Empire has begun its second season, following the huge success of the first, and the Fox phenomenon is only getting bigger thanks to a formula that combines hip-hop, drama, and absurdness into one bundle. In the second season, we find Luscious Lyon locked up on murder charges, but he essentially moves around much like I imagine Gucci Mane does. He’s able walk around freely, kill a man, and record new songs.
Did we mention that his prison entourage includes Petey Pablo? Due to the power of social media, Petey was trending last week with just his presence in the background. (It’s also worth noting Chicago’s Montana of 300 had the same trending topic treatment this week). In episode two, his role is expanded when Luscious somehow is able to make music and features an autotune-wielding Petey hook. How did he get all the equipment inside? I guess Luscious has some El Chapo-level connects.
The latest effort is “Snitch Bitch,” another “fake” song from the show that winds up being released in real life. Putting out these songs have made Empire more than just a TV show. It’s aiming to break new ground. It’s unclear if Empire can create a new hip-hop star, but they’ve sure sold a lot of singles and the soundtrack moved 110K first week. Just the fact that artists like Petey Pablo and Charles Hamilton have been seemingly brought back into conversation after years in the background displays the show’s power.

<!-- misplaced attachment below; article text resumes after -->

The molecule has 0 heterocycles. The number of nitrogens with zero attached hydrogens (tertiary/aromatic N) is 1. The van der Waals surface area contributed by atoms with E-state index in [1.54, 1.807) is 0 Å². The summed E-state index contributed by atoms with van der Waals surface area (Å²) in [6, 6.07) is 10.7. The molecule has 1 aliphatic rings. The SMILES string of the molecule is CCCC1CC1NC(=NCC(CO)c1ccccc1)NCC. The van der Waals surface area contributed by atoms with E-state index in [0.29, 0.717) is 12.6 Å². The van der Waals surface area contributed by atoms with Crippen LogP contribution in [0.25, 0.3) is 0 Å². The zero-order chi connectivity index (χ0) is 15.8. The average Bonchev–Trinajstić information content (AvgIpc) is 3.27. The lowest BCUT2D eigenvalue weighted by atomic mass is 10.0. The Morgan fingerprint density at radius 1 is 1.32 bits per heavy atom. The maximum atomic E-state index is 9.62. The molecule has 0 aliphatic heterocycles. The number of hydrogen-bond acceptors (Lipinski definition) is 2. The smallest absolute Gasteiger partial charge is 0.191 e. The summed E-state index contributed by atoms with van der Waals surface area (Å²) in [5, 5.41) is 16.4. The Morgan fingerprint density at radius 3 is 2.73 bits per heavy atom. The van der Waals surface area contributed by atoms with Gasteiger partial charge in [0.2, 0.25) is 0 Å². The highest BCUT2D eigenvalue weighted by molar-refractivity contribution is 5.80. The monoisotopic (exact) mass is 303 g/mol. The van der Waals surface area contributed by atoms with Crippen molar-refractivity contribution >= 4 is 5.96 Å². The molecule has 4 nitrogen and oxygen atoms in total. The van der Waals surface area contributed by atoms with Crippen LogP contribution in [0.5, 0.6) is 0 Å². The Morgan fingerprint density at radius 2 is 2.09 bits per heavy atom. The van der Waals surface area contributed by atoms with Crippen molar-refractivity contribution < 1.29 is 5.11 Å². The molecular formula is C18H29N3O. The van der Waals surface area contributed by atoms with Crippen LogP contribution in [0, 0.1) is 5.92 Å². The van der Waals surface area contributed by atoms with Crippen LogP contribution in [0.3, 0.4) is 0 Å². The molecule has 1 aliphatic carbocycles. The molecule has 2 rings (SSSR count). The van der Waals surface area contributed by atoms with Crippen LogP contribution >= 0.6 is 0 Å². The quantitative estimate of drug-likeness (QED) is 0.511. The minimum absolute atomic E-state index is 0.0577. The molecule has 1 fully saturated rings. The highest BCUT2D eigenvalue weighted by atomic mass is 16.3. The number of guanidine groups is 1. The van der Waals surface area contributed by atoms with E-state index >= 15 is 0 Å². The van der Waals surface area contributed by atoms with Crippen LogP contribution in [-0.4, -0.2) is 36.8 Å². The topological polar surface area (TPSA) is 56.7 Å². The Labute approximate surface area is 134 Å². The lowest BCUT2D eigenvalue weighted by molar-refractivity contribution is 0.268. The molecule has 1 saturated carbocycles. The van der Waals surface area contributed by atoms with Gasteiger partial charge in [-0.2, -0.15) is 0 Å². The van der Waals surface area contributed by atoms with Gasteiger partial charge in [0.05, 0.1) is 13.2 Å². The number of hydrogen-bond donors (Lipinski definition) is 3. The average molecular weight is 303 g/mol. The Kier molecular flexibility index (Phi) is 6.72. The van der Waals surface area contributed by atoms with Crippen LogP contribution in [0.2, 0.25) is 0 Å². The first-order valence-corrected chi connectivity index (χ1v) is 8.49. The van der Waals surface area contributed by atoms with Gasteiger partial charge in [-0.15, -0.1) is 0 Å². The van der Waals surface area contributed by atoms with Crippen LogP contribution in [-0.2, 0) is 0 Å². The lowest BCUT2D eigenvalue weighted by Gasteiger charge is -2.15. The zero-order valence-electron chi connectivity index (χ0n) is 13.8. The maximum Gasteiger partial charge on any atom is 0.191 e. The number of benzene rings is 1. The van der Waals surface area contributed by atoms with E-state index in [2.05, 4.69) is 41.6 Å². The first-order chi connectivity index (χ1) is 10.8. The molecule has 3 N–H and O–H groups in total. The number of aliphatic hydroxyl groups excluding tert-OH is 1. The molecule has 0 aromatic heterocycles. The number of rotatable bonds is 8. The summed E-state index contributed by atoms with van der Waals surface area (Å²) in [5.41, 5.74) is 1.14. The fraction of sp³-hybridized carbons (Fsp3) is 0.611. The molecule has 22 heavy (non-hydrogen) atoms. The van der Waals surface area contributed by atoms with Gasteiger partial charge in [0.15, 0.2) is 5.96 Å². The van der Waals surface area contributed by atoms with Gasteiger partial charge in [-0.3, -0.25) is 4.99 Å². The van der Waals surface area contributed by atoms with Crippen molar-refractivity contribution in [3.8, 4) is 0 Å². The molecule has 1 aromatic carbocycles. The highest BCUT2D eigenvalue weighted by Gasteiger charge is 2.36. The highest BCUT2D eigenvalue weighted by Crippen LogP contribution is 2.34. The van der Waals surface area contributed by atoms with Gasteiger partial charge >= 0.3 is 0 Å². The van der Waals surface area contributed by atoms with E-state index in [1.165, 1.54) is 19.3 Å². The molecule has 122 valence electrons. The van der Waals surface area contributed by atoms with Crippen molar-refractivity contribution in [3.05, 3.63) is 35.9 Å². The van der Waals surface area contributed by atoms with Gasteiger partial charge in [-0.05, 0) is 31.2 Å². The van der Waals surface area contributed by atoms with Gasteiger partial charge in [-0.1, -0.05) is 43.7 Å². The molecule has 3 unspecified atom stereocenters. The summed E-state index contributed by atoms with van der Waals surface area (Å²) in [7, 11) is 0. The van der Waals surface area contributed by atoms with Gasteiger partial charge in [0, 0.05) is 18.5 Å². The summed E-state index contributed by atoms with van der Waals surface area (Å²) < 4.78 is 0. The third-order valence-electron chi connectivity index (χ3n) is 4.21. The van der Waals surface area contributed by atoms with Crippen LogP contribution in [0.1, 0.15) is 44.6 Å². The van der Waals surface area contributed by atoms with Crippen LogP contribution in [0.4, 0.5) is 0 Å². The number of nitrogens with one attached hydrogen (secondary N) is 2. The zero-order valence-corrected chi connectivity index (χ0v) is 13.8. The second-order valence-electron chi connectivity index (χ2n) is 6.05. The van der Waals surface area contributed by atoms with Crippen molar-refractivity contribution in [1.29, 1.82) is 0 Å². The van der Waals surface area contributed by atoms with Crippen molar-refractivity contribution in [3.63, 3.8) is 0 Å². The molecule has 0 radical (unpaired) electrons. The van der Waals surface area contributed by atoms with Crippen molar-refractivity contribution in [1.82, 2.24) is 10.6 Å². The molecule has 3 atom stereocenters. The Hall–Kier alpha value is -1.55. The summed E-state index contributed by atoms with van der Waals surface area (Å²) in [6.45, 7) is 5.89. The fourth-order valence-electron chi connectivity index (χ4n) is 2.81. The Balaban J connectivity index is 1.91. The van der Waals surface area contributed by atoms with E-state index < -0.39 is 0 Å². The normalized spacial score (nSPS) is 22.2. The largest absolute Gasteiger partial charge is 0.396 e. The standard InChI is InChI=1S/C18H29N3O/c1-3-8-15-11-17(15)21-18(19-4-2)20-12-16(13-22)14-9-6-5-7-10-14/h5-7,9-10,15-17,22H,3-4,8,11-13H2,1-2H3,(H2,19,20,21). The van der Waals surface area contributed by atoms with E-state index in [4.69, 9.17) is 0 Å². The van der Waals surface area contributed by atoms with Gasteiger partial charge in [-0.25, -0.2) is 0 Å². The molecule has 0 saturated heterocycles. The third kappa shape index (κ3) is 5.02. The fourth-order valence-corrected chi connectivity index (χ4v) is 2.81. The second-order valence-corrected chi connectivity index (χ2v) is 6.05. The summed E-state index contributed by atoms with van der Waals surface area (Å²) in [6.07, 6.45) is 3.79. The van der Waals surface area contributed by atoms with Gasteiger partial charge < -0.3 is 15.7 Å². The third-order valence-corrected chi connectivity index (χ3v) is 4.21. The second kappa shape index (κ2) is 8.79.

Fascinatingly, the stage for Petey’s appearance on the show was being set a decade ago. The story is mind-blowing. In 2005, Terrence lost his credit cards and ID around the premiere for Hustle & Flow and naturally didn’t have any cash on him, so Petey loaned him a measly $200. Terrence paid him back, of course, but he also got interest: a guest spot on Empire. Not only has he appeared in two episodes thus far, the first night they reconnected had Petey write four of Luscious’ songs coming out this season.
Speaking to WRAL, Petey recalled his conversation with Terrence: “He told me ‘there’s something I want to bring to this Empire element that I can’t find anywhere else. You have that, and I need it.” Without Petey’s pen game, there is no “Snitch Bitch.”
As Empire continues to dominate, I wonder if the people involved understand their growing power in the music industry. It’s no longer just an entertaining TV series. Empire has helped push a few artists back the hip-hop conversation, and has started branding artists like Hakeem and Jamal (who both aspire to do their own music outside of the show). These songs and full-length soundtracks are selling more than most hip-hop artists are. They’re living up to the show’s title and still growing.